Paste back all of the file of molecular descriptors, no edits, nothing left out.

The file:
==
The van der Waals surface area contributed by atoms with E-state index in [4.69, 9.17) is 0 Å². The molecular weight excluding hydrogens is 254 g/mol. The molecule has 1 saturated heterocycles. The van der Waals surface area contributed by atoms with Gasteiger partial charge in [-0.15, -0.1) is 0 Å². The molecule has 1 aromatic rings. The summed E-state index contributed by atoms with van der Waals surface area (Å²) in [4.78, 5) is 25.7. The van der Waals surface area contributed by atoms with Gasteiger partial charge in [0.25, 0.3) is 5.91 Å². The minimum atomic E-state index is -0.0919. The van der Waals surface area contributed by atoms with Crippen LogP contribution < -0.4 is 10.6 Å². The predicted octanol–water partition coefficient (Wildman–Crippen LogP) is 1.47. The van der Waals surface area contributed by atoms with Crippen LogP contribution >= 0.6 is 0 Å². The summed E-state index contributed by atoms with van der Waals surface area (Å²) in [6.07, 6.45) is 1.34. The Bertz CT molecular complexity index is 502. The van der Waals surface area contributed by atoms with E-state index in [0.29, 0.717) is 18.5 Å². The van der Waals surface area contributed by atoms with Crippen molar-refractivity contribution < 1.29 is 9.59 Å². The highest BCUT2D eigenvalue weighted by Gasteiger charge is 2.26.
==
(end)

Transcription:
The van der Waals surface area contributed by atoms with E-state index in [4.69, 9.17) is 0 Å². The molecular weight excluding hydrogens is 254 g/mol. The molecule has 1 saturated heterocycles. The van der Waals surface area contributed by atoms with Gasteiger partial charge in [-0.15, -0.1) is 0 Å². The molecule has 1 aromatic rings. The summed E-state index contributed by atoms with van der Waals surface area (Å²) in [4.78, 5) is 25.7. The van der Waals surface area contributed by atoms with Gasteiger partial charge in [0.25, 0.3) is 5.91 Å². The minimum atomic E-state index is -0.0919. The van der Waals surface area contributed by atoms with Crippen LogP contribution < -0.4 is 10.6 Å². The predicted octanol–water partition coefficient (Wildman–Crippen LogP) is 1.47. The van der Waals surface area contributed by atoms with Crippen LogP contribution >= 0.6 is 0 Å². The summed E-state index contributed by atoms with van der Waals surface area (Å²) in [6.07, 6.45) is 1.34. The Bertz CT molecular complexity index is 502. The van der Waals surface area contributed by atoms with E-state index in [0.29, 0.717) is 18.5 Å². The van der Waals surface area contributed by atoms with Crippen molar-refractivity contribution < 1.29 is 9.59 Å². The highest BCUT2D eigenvalue weighted by Gasteiger charge is 2.26.